Costuming the Theatrum Mundi: an Interview with Ros Barnes

[Dr. Mark Chambers:]

In December of 2016, I interviewed Ros Barnes, chief Wardrobe Mistress for the Summer 2016 St. Oswald’s play performances of the Anglo-Saxon Harrowing of Hell and Lawrence of Durham’s Peregrini – both feature productions in Durham’s Theatrum Mundi play festival last summer. In addition to creating the fabulous costumes for the St. Oswald’s productions, Ros also assisted with the design and tailoring of costumes for the massive Renaissance spectacle which took place on Palace Green, ‘The Sacred and the Profane’.*

 

Here is transcript from part of our interview:

 

Ros, what was your inspiration for the costumes used in The Harrowing of Hell , and particuarly those outrageous devils?’

‘Both the plays that we performed this year are very early, so I was looking for Anglo-Saxon, and Early Norman evidence. John (McKinnell) pointed me in the direction of the Junius manuscript.  Interestingly devils were often depicted as more-or-less human, which dramatically wouldn’t have had a big impact, so I looked at later visuals, and eventually settled on the hell-mouth from the Winchester psalter, which, in a slightly simplified version, I also used for the back drop.  Two of the devil -masks existed from a previous production, so were re-used.’

‘Hellmouth’ screen for the Anglo-Saxon Harrowing of Hell, Durham Medieval Theatre Company performances in St. Oswald’s Church, July 2016. Photo credit: Ros Barnes

‘Costumes for the Peregrini play seemed to resemble some kind of painting. Where did you take your inspiration for costumes for the pilgrims, Jesus and the apostles?

‘Early pictures of Apostles give you a “matching Set”, with individuals usually carrying their identifying symbols. Such is life, that costumes that would have filled the bill, made for previous productions, were no longer available (It was some 16 years ago!).  So more “big-nightie” basic gowns were required, with added wrap-around cloaks secured with a brooch and names on haloes as a means of identification.  Real linen and wool were beyond our budget, so I put out a call for unwanted curtains and sheets, and then set to with the scissors, using a pattern that I adapted from an early nun’s habit.  This pattern makes economical use of a length of fabric, producing little waste, which one assumes is how things would have been done when cloth was hand woven. (Since I was to be out of the country mid-April to Mid June, it was necessary to get on with these, even before they were all cast, so the one-size –for –all method really had to work here!).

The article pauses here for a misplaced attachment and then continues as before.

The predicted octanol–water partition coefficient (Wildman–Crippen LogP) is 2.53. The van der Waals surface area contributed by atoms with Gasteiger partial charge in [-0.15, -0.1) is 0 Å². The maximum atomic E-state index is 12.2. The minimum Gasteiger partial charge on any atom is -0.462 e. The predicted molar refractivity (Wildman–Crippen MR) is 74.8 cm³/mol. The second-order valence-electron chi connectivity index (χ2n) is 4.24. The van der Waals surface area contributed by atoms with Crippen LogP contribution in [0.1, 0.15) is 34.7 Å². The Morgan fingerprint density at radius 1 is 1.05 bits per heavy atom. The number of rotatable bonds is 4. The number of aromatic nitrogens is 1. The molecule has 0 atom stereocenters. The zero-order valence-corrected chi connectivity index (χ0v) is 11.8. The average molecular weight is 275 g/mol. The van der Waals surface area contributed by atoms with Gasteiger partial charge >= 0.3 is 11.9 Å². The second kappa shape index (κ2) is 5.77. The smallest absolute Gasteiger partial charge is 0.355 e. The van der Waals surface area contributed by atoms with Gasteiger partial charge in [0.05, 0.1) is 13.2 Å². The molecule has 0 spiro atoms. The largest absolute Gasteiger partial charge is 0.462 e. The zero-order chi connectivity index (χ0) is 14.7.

Peter (Geoff McIntyre) announces the truth of the Resurrection. Photo credit: Michael Baker.

‘How long did it take you to make all of these? And how many people were involved?

For me, the making – though it takes time – is not problematic. Yes, I may burn the midnight oil more than I should, but that is nothing compared to the dithering that goes on when I’m fixing on a design.  As mentioned above, I had to get on with the job before going away. Fortunately I was able to twist a few arms, so fellow members of the Embroiderers’ Guild helped put some costumes together, and Norma Goff, though new to the whole scene, efficiently sewed, plastered and felted to my crazed demands!

It was just as well that the Harrowing of Hell and Peregrini costumes were made in good time, as Barbara (Ravelhofer) found herself short of costume makers, so Norma and I set to and sewed skeleton costumes and made skeleton masks the week before the performance!’